The current violence in Israel-Palestine—immediately following the debate about the Iran arms deal, which revealed growing fissures in American support of Israel–has brought the conflict into the foreground of U.S. political discourse. The absence of any serious mention of Israel-Palestine during the first Democratic presidential debate thus speaks volumes. It tells us that even as polls show more and more of the Democratic base shifting its support away from Israel, the leading candidates for the Democratic nomination are reluctant to talk about Israel. It will be interesting to see if they shift their stances at all in the next few months, given the stakes that are emerging. Recent polls have shown that Latinos, a critical constituency, are lending their sympathy to the Palestinians. They join the young, progressives, Blacks, and Asian Americans. This is not only the perception of supporters of Palestinian rights, this point of view is shared by advocates of Israel as well.
Everything seems in play, and that calls for our attention. Here’s what is unfolding on the American political scene:
To begin with, let’s look at the reactions of the U.S. State Department regarding the escalation of violence in Israel-Palestine. On October 13, Secretary of State John Kerry declared “What’s happening is that, unless we get going, a two-state solution could conceivably be stolen from everybody… And there’s been a massive increase in settlements over the course of the last years, and now you have this violence because there’s a frustration that is growing.”
Upon being accused of laying the blame for the violence on the building of settlements, the State Department rushed to back off from the October 13 statement:
“State Department spokesman John Kirby told reporters that Kerry had not been ‘trying to affix… blame for the recent violence’ during a Tuesday evening address at Harvard University, when the secretary told his audience that ‘there’s been a massive increase in settlements over the course of the last years and there’s an increase in the violence because there’s this frustration that’s growing.’ The two ideas, Kirby suggested, were not meant to be interpreted causally.”
Right. It’s hard to believe anyone bought that spin. What this flip-flop indicates is precisely the fluid state of our political discourse on Israel-Palestine.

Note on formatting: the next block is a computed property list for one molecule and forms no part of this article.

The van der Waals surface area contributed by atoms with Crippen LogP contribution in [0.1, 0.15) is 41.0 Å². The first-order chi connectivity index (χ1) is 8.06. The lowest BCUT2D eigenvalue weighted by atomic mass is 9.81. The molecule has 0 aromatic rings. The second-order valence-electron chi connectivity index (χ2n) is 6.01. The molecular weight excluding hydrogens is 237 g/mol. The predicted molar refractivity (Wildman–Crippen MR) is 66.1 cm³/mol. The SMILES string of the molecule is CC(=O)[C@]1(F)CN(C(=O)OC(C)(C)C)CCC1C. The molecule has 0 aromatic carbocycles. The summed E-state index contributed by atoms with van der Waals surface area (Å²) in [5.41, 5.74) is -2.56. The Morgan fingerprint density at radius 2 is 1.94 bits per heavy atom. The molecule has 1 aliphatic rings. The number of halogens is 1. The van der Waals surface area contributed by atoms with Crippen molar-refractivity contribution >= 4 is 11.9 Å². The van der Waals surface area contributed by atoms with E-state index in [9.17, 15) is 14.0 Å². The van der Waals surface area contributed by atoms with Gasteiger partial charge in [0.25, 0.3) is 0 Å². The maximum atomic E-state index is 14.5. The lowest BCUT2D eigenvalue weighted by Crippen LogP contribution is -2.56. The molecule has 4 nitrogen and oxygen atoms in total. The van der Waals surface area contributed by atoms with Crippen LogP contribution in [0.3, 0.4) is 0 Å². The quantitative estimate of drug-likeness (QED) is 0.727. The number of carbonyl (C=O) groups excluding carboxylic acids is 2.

Jesus Is My Savior...He Saves Me From REALITY! --------------------------------------------- We created god in our own image and likeness! [George Carlin] --------------------------------------------- "Reason & Logic" - A Damn Good Slogan! --------------------------------------------- "Religion is an insult to human dignity. With or without it you would have good people doing good things and evil people doing evil things. But for good people to do evil things, that takes religion." - Steven Weinberg, an American physicist
Fair enough. But Liberals - those to the extreme Left, at least - pretend to have the moral high ground.
Conservatives - those to the extreme religious right - believe they are being more Godly by supporting Bibi Netanyahu and the Israeli far right, at the cost of any moral high ground at all, ignoring what a lying, race-baiting, adulterous, corrupt pandering liar Bibi is.
Recently Bibi went so far as to absolve the Nazis of some of the guilt for the holocaust, stating that the whole unfortunate business would never have happened if it had not been for the influence of the grand Mufti. Poor misunderstood Hitler was only going to deport the Jews, according to Bibi, but the Mufti told Hitler to exterminate them instead.
There is a cult of ignorance in the United States, and there always has been. The strain of anti-intellectualism has been a constant thread winding its way through our political and cultural life, nurtured by the false notion that democracy means that "my ignorance is just as good as your knowledge. Isaac Asimov